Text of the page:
The circular economy is on a roll—and using recycled-content material in packages is one way to ensure U.S. recycling businesses will succeed. But reliable sourcing and quality can be a challenge. Here are tips from sustainably driven brands Lush Fresh Handmade Cosmetics and Annie’s on how they are not just coping but excelling.
Karen Moll, print and gift packaging buyer with Lush Fresh Handmade Cosmetics, and Patrick Keenan, packaging engineer at General Mills (who leads packaging R&D for the Annie’s brand), will be among expert panelists discussing recycled content at SPC Impact 2019 (Apr. 1-4, Seattle, WA), the leading sustainable packaging conference organized by the Sustainable Packaging Coalition. Taking place on Tues., Apr. 2, the “Knowledge Café: Scaling Recycled Content Adoption in Packaging” panel discussion will help demystify the world of recycled content.
Here, Moll and Keenan talk about lessons learned, ocean plastic, consumer education and more.
What was your biggest challenge to using recycled-content material in product packaging and how did you solve or overcome it?
Keenan: As a brand, there were two key areas that were a challenge to implementing recycled content:
1. Educating brand marketers on the value to a ‘’closed-loop system” so they could see the value in it; and
2. Finding a cost-effective, reliable and abundant supply of recycled materials.
Moll: The biggest challenge for me was just how resistant many of our print partners were to running 100% recycled paper. I heard a lot in my early days at Lush at how hard it was to get 100% recycled paper—how it would be too expensive, and when there were problems printing, it always came back to the properties of recycled material and we wouldn’t have these problems if it was virgin fiber paper.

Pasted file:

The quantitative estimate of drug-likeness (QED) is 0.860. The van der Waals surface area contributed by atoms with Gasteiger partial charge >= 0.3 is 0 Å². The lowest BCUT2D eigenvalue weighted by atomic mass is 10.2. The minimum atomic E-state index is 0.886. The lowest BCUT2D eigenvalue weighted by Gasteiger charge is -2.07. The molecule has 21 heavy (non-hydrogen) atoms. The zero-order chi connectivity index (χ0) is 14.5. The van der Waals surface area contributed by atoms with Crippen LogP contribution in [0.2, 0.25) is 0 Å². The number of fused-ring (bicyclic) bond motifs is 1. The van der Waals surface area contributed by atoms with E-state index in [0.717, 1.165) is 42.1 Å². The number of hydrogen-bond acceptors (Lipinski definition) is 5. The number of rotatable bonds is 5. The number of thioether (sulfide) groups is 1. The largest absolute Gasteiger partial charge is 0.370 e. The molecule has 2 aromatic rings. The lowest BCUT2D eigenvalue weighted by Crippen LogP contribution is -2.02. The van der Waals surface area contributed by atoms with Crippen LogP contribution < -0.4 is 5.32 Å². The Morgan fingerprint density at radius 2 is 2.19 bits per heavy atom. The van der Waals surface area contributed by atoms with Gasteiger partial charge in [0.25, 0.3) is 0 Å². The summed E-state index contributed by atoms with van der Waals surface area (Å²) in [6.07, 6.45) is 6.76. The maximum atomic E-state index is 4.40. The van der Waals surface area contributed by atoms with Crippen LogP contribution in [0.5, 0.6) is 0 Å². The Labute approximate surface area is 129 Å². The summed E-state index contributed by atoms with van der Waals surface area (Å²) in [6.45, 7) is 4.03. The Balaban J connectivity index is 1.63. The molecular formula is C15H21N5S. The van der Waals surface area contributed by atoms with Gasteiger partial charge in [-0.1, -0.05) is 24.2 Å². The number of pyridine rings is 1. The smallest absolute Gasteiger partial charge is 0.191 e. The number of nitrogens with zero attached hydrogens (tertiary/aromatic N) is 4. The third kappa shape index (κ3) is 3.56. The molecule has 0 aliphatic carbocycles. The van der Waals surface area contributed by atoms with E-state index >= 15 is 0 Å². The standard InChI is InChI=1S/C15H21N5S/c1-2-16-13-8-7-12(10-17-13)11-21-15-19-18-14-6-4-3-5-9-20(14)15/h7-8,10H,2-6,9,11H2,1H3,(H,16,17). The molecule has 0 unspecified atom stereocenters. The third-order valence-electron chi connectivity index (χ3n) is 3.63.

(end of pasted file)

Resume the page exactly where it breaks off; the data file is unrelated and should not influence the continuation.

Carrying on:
I’ve just had to be relentless in our requirements. It’s the line in the sand to do business with Lush and the suppliers who want to work with us find a way to get the 100% recycled paper and run it to our high standards.
What lesson did you learn about incorporating recycled content in your packaging that you wish you had known before you started and why?
Moll: It was a bit of a black hole in terms of finding out who was producing 100% recycled paper and what grades existed. Different projects would come up out of the blue that had new paper requirements and then it was scrambling to find paper that worked.
I learned over time to partner with printers that understood our needs and were willing and open to including the mill in our paper discussions so both understood our vision and what we were trying to achieve. Over time I’ve been connecting more and more directly with the mills or reps to have these discussions but could have probably solved some heartache had I started those conversations earlier in my Lush career.
Keenan: Recycled-content packaging is like any new packaging material a brand is attempting to qualify.
There are many daunting hurdles that a brand needs to overcome to ensure that the packaging is safe for the consumer and does not impact the quality of the product. Tackling each concern one chunk at a time and qualifying it like any other packaging material makes it flow seamlessly through the process.